Overwhelmed by the light of tomorrow you definitely haven’t slept into, you’re talking, and at quite a pace too. Most likely about nothing. Quatsch! But you really like it and you feel really good. Everything has that balance at last. Your friend turns to you and notices you’ve speech cheese. So they tell you: ‘Du hast Sprechkäse’. You realise that during your mind rattle there’s been white stuff spinning up in your oral commissures and the time has come to wipe it off, probably with that same tissue you’ll blow your nose with later because you won’t be leaving the house. Ultimately, this is a polite gesture and one you should pass on.
4. ‘Ist das Kunst, oder kann das Weg?’
Google translate says: ‘Is this art, or can it be thrown away?’
For the cultured.
It’s 1986, the caretaker of Kunstakademie Dusseldorf removes some Deutsche Markenbutter from the bin outside the academy. Previously, it sat in the corner of the famous Raum 3. Fettecke, or fat corner, was an ongoing demonstration of material to the students of the academy by the artist Joseph Bueys. The caretaker was Johannes Stüttgen, a former student of Bueys, and a legal case ensued concerning his right to the property after he found it disposed in the bins, but that’s no bother as Rhine-Westfalen gave him some Deutschemarks. Forward to 2011 and Mike Krüger, a German comedian, performs his new live show entitled: ‘Ist das Kunst, oder kann das Weg?’ to an audience of elders. It’s unclear whether the phrase was created or popularised by Krüger, but all the same it’s a neat gambit to impress your German, or not so German mates.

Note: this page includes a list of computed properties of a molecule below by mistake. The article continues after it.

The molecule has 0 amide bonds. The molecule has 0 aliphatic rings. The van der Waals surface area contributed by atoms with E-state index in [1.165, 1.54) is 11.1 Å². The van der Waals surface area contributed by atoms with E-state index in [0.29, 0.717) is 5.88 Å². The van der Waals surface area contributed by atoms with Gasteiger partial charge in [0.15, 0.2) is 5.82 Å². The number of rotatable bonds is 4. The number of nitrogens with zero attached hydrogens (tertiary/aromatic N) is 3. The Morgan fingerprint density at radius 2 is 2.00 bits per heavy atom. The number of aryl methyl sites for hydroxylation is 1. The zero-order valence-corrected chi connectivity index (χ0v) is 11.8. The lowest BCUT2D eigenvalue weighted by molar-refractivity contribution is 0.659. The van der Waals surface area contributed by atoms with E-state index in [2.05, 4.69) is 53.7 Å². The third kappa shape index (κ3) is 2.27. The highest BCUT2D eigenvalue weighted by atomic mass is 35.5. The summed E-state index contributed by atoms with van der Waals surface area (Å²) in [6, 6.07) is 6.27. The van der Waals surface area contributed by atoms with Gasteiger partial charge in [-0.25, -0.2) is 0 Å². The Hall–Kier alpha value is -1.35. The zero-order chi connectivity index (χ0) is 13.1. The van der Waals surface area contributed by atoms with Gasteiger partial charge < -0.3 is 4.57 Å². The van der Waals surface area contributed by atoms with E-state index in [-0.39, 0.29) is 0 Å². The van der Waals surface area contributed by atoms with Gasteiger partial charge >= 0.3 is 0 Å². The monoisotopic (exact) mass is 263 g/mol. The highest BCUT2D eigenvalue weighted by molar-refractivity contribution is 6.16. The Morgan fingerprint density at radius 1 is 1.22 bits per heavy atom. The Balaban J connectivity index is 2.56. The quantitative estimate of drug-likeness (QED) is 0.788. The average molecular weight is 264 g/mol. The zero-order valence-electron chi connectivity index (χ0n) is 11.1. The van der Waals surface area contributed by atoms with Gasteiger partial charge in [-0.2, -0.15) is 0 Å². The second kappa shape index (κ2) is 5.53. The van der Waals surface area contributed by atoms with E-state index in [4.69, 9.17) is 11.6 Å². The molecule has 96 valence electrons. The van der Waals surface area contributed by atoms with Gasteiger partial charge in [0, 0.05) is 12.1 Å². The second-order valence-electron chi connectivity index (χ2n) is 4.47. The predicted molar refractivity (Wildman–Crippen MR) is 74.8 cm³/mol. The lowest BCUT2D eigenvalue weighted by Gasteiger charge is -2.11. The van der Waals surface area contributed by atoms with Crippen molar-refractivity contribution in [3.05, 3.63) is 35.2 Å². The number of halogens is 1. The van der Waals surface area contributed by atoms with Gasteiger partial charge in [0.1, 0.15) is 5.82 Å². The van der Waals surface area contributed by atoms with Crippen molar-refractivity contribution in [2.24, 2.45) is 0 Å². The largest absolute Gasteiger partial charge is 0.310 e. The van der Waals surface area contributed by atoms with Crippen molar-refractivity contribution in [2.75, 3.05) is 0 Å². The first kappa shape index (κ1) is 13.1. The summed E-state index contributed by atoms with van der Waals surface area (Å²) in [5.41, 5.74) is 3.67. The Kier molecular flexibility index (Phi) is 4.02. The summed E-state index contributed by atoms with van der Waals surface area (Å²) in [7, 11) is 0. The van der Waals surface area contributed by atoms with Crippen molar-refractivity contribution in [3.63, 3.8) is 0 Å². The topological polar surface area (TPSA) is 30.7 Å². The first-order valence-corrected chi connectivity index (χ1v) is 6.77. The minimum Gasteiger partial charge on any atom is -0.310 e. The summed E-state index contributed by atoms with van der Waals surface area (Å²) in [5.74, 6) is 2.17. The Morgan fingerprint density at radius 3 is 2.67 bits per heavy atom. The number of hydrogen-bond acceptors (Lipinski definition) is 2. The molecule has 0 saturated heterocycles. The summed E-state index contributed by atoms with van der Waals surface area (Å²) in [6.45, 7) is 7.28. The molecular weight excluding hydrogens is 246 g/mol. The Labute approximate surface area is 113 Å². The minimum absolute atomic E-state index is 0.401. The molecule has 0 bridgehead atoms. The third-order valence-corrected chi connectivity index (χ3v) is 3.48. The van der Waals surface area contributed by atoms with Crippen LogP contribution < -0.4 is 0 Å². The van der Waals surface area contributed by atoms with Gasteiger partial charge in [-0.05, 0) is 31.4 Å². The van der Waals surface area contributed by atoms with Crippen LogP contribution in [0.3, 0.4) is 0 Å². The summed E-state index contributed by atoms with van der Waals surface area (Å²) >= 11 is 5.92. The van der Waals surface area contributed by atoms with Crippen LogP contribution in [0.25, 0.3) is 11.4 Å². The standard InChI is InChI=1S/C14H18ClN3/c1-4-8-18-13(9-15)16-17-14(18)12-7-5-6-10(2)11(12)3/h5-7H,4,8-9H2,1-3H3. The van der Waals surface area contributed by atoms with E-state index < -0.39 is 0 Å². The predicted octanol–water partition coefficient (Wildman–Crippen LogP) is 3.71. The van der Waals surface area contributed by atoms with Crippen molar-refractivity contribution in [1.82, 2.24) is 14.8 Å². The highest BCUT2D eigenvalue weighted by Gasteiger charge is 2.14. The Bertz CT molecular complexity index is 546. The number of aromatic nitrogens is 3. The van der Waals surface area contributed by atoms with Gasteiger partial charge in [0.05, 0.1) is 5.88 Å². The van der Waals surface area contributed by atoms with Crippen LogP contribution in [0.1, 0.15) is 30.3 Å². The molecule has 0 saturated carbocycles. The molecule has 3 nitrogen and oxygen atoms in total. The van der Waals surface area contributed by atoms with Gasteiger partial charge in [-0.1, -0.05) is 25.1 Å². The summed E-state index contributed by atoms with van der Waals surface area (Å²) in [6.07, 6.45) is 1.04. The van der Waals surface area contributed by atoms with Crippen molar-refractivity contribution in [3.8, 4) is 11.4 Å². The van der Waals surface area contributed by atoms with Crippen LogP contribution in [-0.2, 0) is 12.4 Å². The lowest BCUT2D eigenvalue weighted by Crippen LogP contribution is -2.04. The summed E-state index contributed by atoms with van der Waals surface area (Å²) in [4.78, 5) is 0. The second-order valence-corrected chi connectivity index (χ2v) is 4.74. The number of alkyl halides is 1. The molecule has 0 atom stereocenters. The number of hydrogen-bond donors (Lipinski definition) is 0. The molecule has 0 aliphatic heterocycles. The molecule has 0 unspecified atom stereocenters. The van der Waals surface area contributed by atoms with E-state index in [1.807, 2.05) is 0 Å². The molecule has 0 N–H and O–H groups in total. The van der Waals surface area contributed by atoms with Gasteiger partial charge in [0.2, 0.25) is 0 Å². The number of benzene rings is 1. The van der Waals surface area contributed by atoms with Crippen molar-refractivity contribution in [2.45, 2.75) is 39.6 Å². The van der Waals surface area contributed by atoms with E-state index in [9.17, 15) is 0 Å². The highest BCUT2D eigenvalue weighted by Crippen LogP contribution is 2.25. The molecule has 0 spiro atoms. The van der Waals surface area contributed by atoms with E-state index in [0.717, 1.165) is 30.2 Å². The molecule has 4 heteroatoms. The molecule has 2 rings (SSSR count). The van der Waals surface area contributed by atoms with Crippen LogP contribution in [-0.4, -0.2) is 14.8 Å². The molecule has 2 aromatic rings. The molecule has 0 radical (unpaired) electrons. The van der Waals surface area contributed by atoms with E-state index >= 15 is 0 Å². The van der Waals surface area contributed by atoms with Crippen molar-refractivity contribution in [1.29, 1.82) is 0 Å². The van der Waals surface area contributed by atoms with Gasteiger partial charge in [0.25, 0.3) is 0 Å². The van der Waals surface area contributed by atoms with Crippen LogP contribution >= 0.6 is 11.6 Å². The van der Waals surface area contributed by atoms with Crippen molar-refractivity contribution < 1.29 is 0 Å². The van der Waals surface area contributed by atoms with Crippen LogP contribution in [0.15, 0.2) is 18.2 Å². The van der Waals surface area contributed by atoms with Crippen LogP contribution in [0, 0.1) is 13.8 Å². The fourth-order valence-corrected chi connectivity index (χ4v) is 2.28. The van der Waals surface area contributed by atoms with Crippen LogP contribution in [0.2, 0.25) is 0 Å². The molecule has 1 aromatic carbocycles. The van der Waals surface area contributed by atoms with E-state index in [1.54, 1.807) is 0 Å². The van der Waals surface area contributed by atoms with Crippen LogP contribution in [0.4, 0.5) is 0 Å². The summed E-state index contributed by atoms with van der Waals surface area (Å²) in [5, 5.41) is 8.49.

Google translate says: ‘Sweet’
For the sweethearts.
Raspeln is to grate or to rasp and Süßholz is liquorice. When you see that group with heart shaped irises you can say Süßholzraspeln. It isn’t derisive, but you could be mistaken for a green-tongued observer if said the wrong way. Maybe prefix it with an ‘awwwww’ to appear patronising instead of jealous. That’s much more forgivable.
6. ‘Alles hat ein Ende, nur die Wurst hat zwei’
Google translate says: ‘Everything has an end, only the sausage has two’
For the pensive.
These are said to be the last words of a somehow still unknown philosopher. When upon the slowing of his teutonic heart he realised the significance of the two ends. The philosopher was Stephan Remmler and he is neither a philosopher nor has he spoken his last words, but in his darkest Liebeskummer (heartache), he found insight in the impossibility of the Wurst. Who can blame him for ignoring the ambiguity. Recommended listening.
Google translate says: ‘Nonsense’
The verb Quatschen is the playful conversation we should all be having. Y’know, the banter, the crack or the craic, the shooting of the breeze and the shit, the chewing of the fat and the gab. All this is Quatsch reden and is vital for a good time. The noun Quatsch has the equivalent meaning though if you become aware of someone speaking genuine rubbish, simply say Quatsch! Nouns: balderdash, tommyrot, folderol, malarky, guff, taradiddle, nonsense, flubdub, and RUBBISH.
8. ‘Maurer decollté’
Google translate says: ‘Mason’s neckline’
For the homesick.
We end with the sight of the expanding city. The vision of someone somewhere financing construction. A builder’s bum.
By Tommy Pearson